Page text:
Earlier this Wednesday, the FTC cleared Amazon’s proposed purchase of Whole Foods Market, a deal that is valued at $13.7 billion and is expected to be closed by the end of the year.
In a statement, Acting Director of the Federal Trade Commission’s Bureau of Competition, Bruce Hoffman, said that it “decided not to pursue this matter further,” referring to a possible anti-trust violation caused by the proposed acquisition.
Also earlier today, shareholders of Whole Foods also approved the deal, approval for which is not required from Amazon’s stakeholders.
One of the reasons that the acquisition will not affect the competitive nature of the U.S. grocery industry is that Whole Foods will only give Amazon a 2 percent market share in that segment, where Walmart holds 20% and Kroger has 7%.
But this does give Amazon tremendous leverage in a market that it has been trying to crack for the past ten years, with about as many initiatives. Amazon’s weakness, so far, has been the lack of physical presence across the country, which is critical in a segment like grocery. The acquisition of Whole Foods will give it a bank of over 450 strategic locations across Canada and the United states, but primarily concentrated – in the U.S. – in California, Texas and the Eastern Seaboard, the last of which alone has a population of 112.6 million, or more than a third of the entire population of the United States.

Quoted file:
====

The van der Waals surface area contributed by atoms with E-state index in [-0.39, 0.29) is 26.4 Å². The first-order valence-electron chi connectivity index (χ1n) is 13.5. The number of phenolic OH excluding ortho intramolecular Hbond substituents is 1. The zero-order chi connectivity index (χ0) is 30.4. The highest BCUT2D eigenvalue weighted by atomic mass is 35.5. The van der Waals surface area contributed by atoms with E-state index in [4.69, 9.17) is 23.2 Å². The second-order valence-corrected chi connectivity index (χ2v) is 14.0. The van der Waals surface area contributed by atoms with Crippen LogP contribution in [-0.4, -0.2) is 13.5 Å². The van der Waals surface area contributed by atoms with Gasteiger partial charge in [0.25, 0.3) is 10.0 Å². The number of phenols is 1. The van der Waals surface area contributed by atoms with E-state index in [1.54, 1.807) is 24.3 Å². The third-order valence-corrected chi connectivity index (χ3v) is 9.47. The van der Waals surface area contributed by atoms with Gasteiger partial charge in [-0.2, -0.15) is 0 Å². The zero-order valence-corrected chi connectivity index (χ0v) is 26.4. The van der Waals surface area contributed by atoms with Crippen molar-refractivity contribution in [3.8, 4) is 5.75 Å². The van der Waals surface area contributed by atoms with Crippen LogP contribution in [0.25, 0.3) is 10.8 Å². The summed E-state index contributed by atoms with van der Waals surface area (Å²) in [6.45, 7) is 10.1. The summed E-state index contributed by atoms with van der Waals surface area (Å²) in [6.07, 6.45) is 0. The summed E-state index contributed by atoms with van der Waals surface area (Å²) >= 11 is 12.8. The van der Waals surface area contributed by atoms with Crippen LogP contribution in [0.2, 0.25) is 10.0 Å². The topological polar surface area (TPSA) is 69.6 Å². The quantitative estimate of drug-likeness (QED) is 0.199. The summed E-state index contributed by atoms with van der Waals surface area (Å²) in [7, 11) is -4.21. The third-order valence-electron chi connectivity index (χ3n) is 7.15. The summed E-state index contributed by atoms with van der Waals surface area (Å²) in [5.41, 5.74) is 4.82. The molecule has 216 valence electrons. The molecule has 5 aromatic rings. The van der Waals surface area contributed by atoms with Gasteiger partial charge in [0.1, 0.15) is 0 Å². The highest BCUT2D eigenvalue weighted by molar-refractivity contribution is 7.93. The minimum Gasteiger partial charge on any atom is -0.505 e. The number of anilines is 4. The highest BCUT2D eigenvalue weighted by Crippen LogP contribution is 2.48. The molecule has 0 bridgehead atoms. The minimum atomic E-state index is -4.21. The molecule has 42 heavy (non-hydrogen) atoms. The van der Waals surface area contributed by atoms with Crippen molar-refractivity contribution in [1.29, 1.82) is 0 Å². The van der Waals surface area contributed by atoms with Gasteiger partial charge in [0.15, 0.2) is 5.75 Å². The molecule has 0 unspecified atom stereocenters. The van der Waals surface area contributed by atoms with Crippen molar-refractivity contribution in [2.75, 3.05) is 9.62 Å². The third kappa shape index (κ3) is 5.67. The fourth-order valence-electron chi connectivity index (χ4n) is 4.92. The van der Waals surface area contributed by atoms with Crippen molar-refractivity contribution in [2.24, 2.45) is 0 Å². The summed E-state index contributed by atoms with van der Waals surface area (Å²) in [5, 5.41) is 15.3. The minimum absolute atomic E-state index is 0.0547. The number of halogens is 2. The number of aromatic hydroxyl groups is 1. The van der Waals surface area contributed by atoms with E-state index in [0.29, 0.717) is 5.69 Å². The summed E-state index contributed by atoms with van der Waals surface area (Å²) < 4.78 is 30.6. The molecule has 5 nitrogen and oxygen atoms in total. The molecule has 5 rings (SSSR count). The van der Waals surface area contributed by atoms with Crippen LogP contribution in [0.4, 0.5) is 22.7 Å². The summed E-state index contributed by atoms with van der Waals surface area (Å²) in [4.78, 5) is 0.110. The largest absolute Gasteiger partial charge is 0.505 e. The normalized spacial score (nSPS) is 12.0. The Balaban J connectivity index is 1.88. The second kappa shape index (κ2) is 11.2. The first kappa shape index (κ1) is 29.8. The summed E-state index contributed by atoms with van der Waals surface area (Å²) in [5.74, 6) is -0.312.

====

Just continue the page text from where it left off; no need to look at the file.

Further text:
The acquisition of Whole Foods Market might look like a small step for Amazon into the world of physical grocery retail, but the yield is more than anything that any of its other initiatives have given it so far, and the potential to add to its existing footprint is significant. Amazon is not going to topple Walmart from its perch, but Whole Foods will give the online e-tail giant some fresh arsenal for its attack on the $800 billion U.S. grocery market.